On the morning of 01 June, the Danish force had the wind at their backs (the weather gauge) and could rake Sjöblad’s force with their heavier guns while still keeping out of range of the lighter Swedish artillery. Since the wind was too light for coordinated maneuvers, Juel gave orders for every captain to attack the nearest enemy ship to sink or capture them. By 4 o’clock, Juel’s flagship Christianus V had caught up with Sjöblad’s Amarant and after an intense artillery duel that lasted two hours, the Swedish flagships lost a yard and had its largest topsail shot to pieces. Per Rosenlund of the Andromeda tried to turn around to assist his admiral, but his crew refused to follow orders since they “did not want to go back and let themselves be slaughtered like sheep”. Sjöblad had to surrender and was taken prisoner. Kalmar Kastell was attacked by four Danish ships and also struck its colours. The captain of the Swedish ship, Cornelis Thijssen, gave his artillery officer orders to shoot up the ship’s hull, and the Danish boarding party had to quickly ground the ship at Falster, later only managing to salvage the guns and the rig.
One after the other, the Swedish ships came under attack: Havsfrun and Ängeln Gabriel were both overtaken while the rest of the fleet managed to escape. Rosen and five smaller ships tried to turn back to Gothenburg through Öresund. Rosen hoisted the English flag and managed to deceive the Danish land defenses, but two others were captured. Only Andromeda, the badly damaged Gustavus and one fireship managed to escape into the Baltic to join with the Swedish main fleet south of Öland.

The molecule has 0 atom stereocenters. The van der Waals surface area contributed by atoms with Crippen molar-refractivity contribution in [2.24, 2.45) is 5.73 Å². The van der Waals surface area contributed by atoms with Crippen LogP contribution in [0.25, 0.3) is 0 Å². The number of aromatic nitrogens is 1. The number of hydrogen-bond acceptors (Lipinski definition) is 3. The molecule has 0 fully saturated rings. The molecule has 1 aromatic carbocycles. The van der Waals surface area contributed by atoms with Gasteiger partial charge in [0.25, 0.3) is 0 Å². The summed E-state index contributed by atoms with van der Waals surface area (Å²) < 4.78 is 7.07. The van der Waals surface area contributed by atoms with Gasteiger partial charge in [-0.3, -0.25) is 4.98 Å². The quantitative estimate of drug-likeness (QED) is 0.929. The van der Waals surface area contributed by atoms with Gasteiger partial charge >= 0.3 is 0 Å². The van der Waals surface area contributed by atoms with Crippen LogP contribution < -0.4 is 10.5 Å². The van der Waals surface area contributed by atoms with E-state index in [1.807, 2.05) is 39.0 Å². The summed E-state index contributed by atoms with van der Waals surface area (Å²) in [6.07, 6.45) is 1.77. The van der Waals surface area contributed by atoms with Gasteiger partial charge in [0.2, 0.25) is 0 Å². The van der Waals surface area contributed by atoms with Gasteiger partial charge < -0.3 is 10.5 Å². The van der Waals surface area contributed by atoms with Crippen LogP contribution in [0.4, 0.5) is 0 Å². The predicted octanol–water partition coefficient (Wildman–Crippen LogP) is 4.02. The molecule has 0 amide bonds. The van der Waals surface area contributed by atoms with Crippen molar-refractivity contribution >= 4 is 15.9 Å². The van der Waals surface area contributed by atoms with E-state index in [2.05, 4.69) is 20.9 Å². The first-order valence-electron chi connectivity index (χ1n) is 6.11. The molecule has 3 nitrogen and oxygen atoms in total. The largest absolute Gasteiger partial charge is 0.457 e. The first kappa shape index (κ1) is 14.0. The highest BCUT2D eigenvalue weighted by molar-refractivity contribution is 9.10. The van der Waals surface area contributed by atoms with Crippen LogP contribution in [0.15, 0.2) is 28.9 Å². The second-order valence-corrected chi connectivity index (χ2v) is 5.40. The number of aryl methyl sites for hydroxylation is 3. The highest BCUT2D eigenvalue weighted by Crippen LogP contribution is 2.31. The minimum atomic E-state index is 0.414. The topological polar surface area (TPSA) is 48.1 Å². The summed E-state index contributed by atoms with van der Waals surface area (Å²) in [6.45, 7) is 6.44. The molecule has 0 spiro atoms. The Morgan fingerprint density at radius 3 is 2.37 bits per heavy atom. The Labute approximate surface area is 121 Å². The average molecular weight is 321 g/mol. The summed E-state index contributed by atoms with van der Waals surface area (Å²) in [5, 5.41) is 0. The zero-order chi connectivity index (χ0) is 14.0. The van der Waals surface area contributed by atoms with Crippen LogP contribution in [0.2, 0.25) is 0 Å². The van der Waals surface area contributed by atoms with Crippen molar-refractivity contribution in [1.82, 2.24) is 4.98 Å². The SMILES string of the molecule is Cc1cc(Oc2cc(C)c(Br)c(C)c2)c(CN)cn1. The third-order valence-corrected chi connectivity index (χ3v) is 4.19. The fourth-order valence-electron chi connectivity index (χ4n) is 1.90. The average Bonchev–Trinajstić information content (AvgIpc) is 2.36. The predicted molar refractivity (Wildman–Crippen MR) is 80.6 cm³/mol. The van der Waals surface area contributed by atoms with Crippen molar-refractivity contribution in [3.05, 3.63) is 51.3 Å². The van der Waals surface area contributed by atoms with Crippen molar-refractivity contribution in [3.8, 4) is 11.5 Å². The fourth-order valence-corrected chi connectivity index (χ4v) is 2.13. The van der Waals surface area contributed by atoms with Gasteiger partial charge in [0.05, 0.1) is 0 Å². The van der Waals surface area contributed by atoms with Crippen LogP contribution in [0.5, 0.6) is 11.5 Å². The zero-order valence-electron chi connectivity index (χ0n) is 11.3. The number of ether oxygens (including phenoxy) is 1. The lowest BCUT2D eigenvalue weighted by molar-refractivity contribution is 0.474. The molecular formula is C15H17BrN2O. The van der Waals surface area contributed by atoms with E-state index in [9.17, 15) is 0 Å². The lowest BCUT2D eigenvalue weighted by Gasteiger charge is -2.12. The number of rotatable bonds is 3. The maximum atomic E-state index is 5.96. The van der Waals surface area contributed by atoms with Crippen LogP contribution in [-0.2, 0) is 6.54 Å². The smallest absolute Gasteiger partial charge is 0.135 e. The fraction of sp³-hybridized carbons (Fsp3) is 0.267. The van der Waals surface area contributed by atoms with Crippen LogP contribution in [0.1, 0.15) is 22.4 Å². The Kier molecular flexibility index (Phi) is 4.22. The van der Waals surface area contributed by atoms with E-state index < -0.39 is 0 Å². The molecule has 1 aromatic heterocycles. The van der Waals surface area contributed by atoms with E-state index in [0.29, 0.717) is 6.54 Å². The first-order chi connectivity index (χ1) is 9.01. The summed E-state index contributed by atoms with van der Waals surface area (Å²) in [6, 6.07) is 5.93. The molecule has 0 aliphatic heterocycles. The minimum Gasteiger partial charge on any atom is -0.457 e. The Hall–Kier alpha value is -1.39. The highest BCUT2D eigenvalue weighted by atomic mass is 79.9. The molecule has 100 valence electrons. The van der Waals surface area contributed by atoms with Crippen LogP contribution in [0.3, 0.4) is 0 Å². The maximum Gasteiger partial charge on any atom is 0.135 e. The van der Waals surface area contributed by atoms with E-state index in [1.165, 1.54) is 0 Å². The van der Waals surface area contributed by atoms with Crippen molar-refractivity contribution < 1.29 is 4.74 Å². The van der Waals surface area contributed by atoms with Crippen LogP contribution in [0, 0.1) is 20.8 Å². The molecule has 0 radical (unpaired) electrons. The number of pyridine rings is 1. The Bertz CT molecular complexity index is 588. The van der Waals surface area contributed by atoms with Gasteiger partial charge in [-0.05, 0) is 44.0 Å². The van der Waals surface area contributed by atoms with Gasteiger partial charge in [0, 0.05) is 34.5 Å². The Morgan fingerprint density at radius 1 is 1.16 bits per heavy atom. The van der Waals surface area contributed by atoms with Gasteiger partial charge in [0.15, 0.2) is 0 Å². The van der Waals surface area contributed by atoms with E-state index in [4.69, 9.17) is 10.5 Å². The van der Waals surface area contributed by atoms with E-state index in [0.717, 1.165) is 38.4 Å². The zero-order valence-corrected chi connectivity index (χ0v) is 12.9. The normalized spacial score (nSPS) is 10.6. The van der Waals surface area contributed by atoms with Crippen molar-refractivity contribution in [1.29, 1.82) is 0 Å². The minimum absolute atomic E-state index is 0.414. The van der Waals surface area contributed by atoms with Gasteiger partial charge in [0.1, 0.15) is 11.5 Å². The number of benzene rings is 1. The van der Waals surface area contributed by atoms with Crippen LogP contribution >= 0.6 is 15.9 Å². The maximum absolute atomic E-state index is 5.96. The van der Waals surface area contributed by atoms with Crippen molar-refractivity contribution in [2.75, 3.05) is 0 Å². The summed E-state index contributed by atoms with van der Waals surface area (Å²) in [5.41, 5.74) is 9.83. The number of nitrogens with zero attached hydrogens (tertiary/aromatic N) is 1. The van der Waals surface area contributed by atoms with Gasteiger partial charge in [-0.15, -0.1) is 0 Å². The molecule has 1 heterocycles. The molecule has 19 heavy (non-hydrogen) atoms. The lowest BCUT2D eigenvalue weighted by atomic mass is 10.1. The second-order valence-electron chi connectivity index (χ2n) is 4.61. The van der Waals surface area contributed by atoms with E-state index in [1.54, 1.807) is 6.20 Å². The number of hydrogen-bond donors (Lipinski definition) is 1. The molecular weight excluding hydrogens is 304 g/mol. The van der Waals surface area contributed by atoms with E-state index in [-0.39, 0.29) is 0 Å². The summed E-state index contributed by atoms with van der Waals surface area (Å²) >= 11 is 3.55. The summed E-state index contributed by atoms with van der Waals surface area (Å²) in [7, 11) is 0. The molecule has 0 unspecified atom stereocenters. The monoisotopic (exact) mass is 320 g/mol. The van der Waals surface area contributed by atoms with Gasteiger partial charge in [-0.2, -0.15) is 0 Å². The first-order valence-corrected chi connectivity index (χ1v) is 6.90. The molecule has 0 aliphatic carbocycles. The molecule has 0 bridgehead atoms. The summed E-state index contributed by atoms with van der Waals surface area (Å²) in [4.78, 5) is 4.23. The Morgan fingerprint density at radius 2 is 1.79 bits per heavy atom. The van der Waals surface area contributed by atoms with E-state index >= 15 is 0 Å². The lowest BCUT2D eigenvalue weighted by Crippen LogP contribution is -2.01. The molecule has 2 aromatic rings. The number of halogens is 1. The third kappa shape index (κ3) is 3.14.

Aftermath and Legacy
The captured Swedish ships and the prisoners were brought to Copenhagen. Sjöblad was exchanged for Danish prisoners on 15 August and was given command of Gothenburg’s defences. The Danish losses were limited to damage on some of the ships – the mainmast of Churprinsen broke during the battle – while the losses in men were very low. On Juel’s flagships, for example, there was only one death and two injuries reported. However, Juel was not satisfied with the behaviour of some of his subordinates and court martialed several. Five of his captains were accused of violating orders or showing lack of discipline. One was completely exonerated, while the others were convicted for disciplinary offenses and fined or had their pay reduced.
The Danish victory had thwarted the Swedish attempt to concentrate their forces. Juel avoided having to fight a much larger Swedish fleet and managed to give the Danish navy a welcome addition of ships. The Swedish losses, on the other hand, were over 1,500 wounded, injured or captured. The defeat weakened the Swedish fleet while strengthening the Danes. Exactly one month later, the two main fleets met at the Battle of Køge Bay, an engagement which would become the greatest Danish victory at sea and which would raise Niel Juel to hero status.